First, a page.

For comparison purposes coatings were also prepared in the same manner from comparison polyisocyanate V1). Attempts to produce coatings in a similar manner from starting isocyanates A1), A2) or A3) were not successful because the starting isocyanates do not dissolve in the above-mentioned solvents.

TABLE 2
Coating properties
Com-
Polyisocyanate from Example: parison:
1 2 3 4 5 6 V1)
Optical properties of clear clear clear clear clear clear clear
film
Resistance to:
xylene 0 0 0 0 0 0 4
methoxypropyl 0 0 0 0 0 0 1
acetate
ethyl acetate 0 0 0 0 0 1 4
acetone 0 0 1 0 1 1 4
Swasol 310* solvent 0 0 0 0 0 0 1
Exxon Naphtha No. 0 0 0 0 0 0 0
5** solvent
Exxon Naphtha No. 0 0 0 0 0 0 0
6*** solvent
König pendulum 201 198 195 200 197 198 194
damping [DIN 53
157]
*Maruzen Petrochemicals Co. Ltd.
**Exxon Chemical Japan
***Exxon Chemical Japan
Key to rating:
0 film was unchanged after treatment
1 film was permanently marked (ring)
2 film can be marked by scratching
3 film can be scratched off
4 film completely destroyed

The comparison demonstrates that the film prepared from the coating composition containing prior art allophanate trimer V1) exhibits only moderate resistance characteristics; whereas, films prepared from coating compositions containing the polyisocyanates according to the invention exhibit good resistance to solvents.

Although the invention has been described in detail in the foregoing for the purpose of illustration, it is to be understood that such detail is solely for that purpose and that variations can be made therein by those skilled in the art without departing from the spirit and scope of the invention except as it may be limited by the claims.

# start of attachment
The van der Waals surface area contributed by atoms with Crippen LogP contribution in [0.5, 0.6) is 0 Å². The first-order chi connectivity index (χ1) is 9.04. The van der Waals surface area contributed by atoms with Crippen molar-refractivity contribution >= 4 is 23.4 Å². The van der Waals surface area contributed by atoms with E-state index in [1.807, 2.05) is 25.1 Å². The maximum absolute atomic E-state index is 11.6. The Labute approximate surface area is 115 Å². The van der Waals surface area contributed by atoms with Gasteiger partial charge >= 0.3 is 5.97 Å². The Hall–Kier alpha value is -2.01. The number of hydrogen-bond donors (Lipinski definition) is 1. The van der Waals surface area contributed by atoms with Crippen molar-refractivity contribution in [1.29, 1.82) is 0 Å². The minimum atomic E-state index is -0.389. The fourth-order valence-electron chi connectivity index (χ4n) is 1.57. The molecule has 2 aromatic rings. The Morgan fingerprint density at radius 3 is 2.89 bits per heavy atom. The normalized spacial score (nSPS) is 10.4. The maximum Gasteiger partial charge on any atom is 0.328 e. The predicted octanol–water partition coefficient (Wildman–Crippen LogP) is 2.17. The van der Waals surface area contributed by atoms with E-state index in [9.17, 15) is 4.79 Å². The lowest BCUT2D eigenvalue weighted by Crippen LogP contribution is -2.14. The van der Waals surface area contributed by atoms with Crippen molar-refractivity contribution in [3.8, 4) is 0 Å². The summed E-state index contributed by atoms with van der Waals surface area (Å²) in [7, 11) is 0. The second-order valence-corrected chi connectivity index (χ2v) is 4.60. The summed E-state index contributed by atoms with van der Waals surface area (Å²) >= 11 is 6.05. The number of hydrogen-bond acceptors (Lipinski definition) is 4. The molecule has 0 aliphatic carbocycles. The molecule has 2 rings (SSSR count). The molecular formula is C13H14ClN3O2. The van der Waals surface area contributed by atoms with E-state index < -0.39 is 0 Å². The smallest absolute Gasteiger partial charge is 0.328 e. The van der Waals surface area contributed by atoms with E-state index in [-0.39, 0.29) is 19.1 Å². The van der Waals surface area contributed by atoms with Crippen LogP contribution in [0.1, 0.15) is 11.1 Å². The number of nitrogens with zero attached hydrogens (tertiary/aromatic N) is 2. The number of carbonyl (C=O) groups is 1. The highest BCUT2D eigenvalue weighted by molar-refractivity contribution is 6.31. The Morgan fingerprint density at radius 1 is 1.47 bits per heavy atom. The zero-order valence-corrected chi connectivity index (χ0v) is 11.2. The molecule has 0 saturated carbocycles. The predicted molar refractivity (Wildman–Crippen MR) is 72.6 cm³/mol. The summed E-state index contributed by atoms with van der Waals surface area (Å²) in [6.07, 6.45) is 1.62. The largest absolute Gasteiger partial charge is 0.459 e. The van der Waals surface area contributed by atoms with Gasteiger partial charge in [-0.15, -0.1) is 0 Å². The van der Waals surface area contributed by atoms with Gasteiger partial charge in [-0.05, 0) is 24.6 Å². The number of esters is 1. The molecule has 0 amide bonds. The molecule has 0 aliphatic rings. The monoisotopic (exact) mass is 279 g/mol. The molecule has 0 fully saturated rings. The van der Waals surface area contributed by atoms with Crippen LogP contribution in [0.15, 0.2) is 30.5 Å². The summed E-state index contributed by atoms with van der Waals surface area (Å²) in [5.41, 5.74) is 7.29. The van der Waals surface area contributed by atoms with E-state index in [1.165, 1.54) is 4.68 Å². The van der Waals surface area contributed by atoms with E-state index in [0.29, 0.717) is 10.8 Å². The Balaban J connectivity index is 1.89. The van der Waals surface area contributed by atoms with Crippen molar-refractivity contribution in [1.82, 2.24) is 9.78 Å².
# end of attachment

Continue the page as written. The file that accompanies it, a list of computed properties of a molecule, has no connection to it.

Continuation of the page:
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Referenced by
Citing PatentFiling datePublication dateApplicantTitle
US6913629 *Nov 30, 2000Jul 5, 2005Basf AktiengesellschaftBuilding blocks containing isocyanate groups and their use for functionalizing or modifying compounds or surfaces
US8148488 *Mar 1, 2005Apr 3, 2012Asahi Kasei Chemicals Corporation(Block) polyisocyanate composition and coating composition using same
US8415471Nov 29, 2007Apr 9, 2013Baver MaterialScience LLCFlexible cycloaliphatic diisocyanate trimers
US8716426Dec 8, 2009May 6, 2014Perstorp FranceMethod for preparing an allophanate, allophanate, and low-viscosity composition containing the allophanate
WO2009024556A1 *Aug 18, 2008Feb 26, 2009Akzo Nobel Coatings Int BvUse of apolar-modified polyisocyanates
WO2010067005A1 *Dec 8, 2009Jun 17, 2010Perstorp FranceMethod for preparing an allophanate, allophanate, and low-viscosity composition containing the allophanate
Classifications
U.S. Classification528/49, 544/193, 528/85, 528/73, 528/59, 252/182.21, 252/182.2, 544/68, 560/355, 560/158, 528/66, 560/115, 560/336, 544/67, 528/65, 252/182.22, 560/330, 528/55, 544/222, 564/45, 528/60, 560/157, 560/166, 564/44, 560/357, 528/67
International ClassificationC09D175/04, C08G18/32, C08G18/78, C08G18/09, C08G18/22, C08G18/79, C08G18/28, C08G18/72
Cooperative ClassificationC08G18/3206, C08G18/2825, C08G18/7837, C08G18/222, C08G18/227
European ClassificationC08G18/78B4K, C08G18/32A2, C08G18/22L, C08G18/22D, C08G18/28D5C3